Brisbane Local Food

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Higgledy Piggledy Sticks

Now that the rain has finally visited the neighborhood, the vegetable garden is taking off. For those plants that climb, above their cute little cellulose heads is my trellis.

Among the keener climbers, some have already reached the rafters. Madagascar Bean being way out ahead of the competition.

My french beans have not climbed as high as I'd expected. I need to get some snake beans in for Summer and they'll climb with abandon. But the Frenchies have been lacking in the growth stakes except for the always tasty Purple Beans -- my favorite.

But as I plant and foster care my plants -- adding bits and pieces to my structure and game plan -- I'm inventing new ways and means to snake and ladder their climb upwards.
Snakes.

The bamboo frame of my trellis is not climber friendly: too smooth. So I add odd bits of branches, sticks and stuff  higgledy piggledy to give perches. I call these add ons, "ladders".

After experimenting with on hand material to create drop -- I call these drops  'snakes' -- I think I'm finally on a possible winner: old rags, ripped up and knotted together.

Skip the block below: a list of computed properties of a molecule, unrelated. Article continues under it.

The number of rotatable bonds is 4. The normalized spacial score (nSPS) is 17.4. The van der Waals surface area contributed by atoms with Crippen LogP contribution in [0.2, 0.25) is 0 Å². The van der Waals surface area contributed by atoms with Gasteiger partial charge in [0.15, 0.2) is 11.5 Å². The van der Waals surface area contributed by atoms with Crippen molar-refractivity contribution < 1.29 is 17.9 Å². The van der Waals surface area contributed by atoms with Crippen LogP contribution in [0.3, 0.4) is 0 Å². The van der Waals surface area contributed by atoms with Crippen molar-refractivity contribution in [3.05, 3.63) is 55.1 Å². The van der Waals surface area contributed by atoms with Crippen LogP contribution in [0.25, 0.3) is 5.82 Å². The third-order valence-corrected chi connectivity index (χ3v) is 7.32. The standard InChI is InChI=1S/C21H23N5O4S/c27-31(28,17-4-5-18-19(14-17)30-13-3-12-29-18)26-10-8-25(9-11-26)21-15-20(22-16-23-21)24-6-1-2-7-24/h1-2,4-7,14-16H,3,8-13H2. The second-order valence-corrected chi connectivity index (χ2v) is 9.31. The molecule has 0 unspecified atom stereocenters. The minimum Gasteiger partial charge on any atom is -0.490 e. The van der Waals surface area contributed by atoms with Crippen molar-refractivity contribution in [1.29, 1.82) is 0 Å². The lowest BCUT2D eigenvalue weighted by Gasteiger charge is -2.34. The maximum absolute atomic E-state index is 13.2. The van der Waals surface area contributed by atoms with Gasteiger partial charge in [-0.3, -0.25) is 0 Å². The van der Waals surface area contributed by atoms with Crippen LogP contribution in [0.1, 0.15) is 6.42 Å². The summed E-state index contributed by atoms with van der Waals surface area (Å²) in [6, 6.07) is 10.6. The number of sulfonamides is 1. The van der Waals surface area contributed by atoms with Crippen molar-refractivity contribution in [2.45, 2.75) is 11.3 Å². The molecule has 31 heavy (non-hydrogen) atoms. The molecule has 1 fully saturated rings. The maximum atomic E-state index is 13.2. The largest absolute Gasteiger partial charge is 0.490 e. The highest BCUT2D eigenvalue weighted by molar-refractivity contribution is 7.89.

I had in mind kite tails --where the knots serve to add weight to the drop and offer   ledges so that there's something for the vine to hang onto. 

Raggedy tails  like this are tied to the rafters and droped over the targeted plant -- maybe winding the drop around the plant like a cloth vine itself. There is no need to tie the cloth to the plant or fiddle with the plant's tendrils to hook it up with the snake.

The beauty of old clothing material is that you can pull it any which way to 'fit' the plant.

Nature takes its course and the snake and vine soon enough marry and climb upwards for happy ever aftering.
Ladders

 I had used rope for the snakes but the rope was nylon and didn't offer an easy grip. It was also light -- too light -- and without being anchored, waved in the wind. Jute or sisal rope would have been good but it's expensive. With the mix of rag material (the very free rag material) -- I get a bit of stretch that allows the climbing plant to sway without fear of being uprooted by a 20 knot plus gusts.

That the rags will rot in time is no problem as most of my climbing  plants are non perennial or short lived. And besides anything that wants to stay up there over a few Summers will thicken at its base. Of course repair is easy: just add a torn rag and knot it on.

I'd like to use designer ragging so that my snakes are colourful additions to the landscape. Maybe if I group rag drops in threes or more, parallel to one another, they'd impress like colourful curtaining.

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Comment by Elaine de Saxe on December 8, 2011 at 15:00

Excellent idea Dave! I've found old rags to be good too, better than stockings which I have to beg and in plentiful supply. A fitting end for old gardening clothes ;-)

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